At a time when the Indian government is mulling over regulating the fledgling online education sector, local edtech firms including Byju’s, Unacademy, and Vedantu have kicked off a process to create and adopt a self-regulatory code of conduct.
In a letter sent to the country’s education ministry earlier this week, over a dozen edtech players said they will adhere to a common code of conduct to ensure transparency in business, a report by local media Economic Times said.
Edtech players have set up an autonomous body called the India Edtech Consortium (IEC) under the umbrella of the tech industry lobby, Internet and Mobile Association of India. The new edtech body currently has 15 members. Aside from decacorn Byju’s and unicorns Unacademy and Vedantu, IEC includes Simplilearn, Doubtnut, Classplus, Toppr, Careers 360, Harappa Education, and Times Edtech, among others. More education tech companies are expected to join in.
Last week, union education minister Dharmendra Pradhan, during a public event, said that the Ministry of Education has been in talks with the Ministry of Law as well as the Ministry of Electronics and Information Technology to create a regulatory framework for the online education sector to prevent monopoly and student exploitation by edtech companies making tall promises.
The government is not against the growth of edtech firms, “but there cannot be a monopoly…you cannot exploit students,” the minister said.
After observing that some edtech firms are exploiting students in the name of loan-based courses, last month, the government had directed all departments of school education, higher education, skill development, and entrepreneurship to issue advisories asking students to take caution against unfair practices deployed by edtech firms.
“It has come to the notice of the Department of School Education and Literacy that some edtech companies are luring parents in the garb of offering free services and getting the electronic fund transfer mandate signed or activating the auto-debit feature, especially targeting the vulnerable families,” said the advisory from the government on December 23.
“Do not blindly trust the advertisements of the edtech companies. Do not sign up for any loans of which you are not aware. Do not install any mobile edtech applications without verifying the authenticity,” it added.
A wake-up call
The advisory note came ten days after Karti Chidambaram, a member of parliament for Sivaganga, a district in the southern state of Tamil Nadu, raised the issue of a lack of oversight on edtech firms.
“There are online educational companies which are worth billions of dollars. Some of them are worth even more than the entire educational budget of India,” he said in parliament on December 14. “These companies offer online courses which nobody vets.” He added that no one knows the content and quality of these courses or the caliber of the tutors on the platforms.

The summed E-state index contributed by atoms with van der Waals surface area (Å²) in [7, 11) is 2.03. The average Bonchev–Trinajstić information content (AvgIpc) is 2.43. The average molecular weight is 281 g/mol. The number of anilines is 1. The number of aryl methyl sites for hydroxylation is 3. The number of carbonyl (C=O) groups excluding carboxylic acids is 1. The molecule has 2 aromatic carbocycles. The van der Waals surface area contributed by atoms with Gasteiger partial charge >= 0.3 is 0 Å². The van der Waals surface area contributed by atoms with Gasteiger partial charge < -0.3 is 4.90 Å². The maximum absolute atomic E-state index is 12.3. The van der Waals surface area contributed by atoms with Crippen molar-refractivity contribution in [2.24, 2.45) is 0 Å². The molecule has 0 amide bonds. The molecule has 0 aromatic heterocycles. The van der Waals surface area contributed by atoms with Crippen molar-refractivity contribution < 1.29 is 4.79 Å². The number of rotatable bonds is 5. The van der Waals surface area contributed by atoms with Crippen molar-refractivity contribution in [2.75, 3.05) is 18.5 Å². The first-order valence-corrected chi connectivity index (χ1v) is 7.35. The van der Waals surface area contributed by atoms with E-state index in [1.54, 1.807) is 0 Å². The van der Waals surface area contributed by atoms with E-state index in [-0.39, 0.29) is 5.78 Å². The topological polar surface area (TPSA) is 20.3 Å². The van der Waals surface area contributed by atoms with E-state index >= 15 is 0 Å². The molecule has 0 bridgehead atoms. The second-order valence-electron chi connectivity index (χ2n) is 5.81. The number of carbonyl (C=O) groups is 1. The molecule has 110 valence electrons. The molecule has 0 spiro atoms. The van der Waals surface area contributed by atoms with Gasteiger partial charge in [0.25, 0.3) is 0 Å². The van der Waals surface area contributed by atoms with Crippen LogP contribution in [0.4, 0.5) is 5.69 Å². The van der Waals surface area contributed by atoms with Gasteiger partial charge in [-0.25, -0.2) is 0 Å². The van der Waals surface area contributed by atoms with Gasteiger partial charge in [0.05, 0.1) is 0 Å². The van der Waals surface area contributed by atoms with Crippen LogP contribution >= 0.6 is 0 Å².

Without naming any company directly, he also brought up predatory marketing practices and unethical conduct by big edtech players that include making exaggerated promises, forcing parents to buy courses, and auto-debiting course fees from their accounts even when parents want to discontinue it.
“These auto-debits are happening regularly month by month. In fact, they are becoming like loan sharks where they are force-selling these courses,” he said. “These companies are engaging in predatory marketing practices where they prey upon the aspirational poor people, who want to give their children a better education, who want to supplement their education which they are not getting in government schools.”
Chidambaram said the power of one such company is so much that it is able to remove complaints on social media.
“This company is worth 21 billion dollars. Our entire Indian educational budget is not worth that much. So, it is essential to make concerted efforts to monitor these companies,” he said.
He was referring to Byju’s, which received flak on social media last year for allegedly making false claims, aggressive marketing tactics, and abusing and exploiting parents.
The newly set up edtech body is primarily looking at resolving and monitoring two issues—misleading advertisements and misleading payment structures—in a bid to escape a crackdown by the regulators. Reportedly, this code of conduct will ensure appropriate and ethical sales practices, marketing communications, and fair practices on financing, loans, and refunds. The aim is to regulate how edtech firms sell online courses.
In the letter, IEC said it would also establish a grievance redressal mechanism to ensure that business is conducted with high transparency and customer interest in mind. Major edtech players have already held multiple discussions following the advisory note issued by the government.
Since the COVID-19 pandemic in early 2020, online education has been witnessing hypertrophic growth. Online education startups raised USD 2.3 billion and USD 3.8 billion in 2020 and 2021, respectively, according to a recent report by market intelligence firm HolonIQ.
Aside from the growing demand for online education services amid the pandemic, the policy reforms by the Chinese government for the local edtech industry—which required companies teaching academic curriculum to go non-profit and barred them from pursuing IPOs and taking foreign capital—also fuelled the funding boom in India’s edtech sector.
“China’s edtech investment collapse was offset by an incredible surge in investment in the US and across Europe,” said HolonIQ in a note. “India is now Asia’s investment leader in education, surpassing Europe as a whole, yet less diversified.”
India’s online education market is expected to be worth more than USD 3.5 billion by 2022—almost five times the USD 735 million it was worth in 2019, as per an October 2021 report by BLinC Invest. Overall, the edtech market is estimated to reach the USD 30 billion mark by 2030.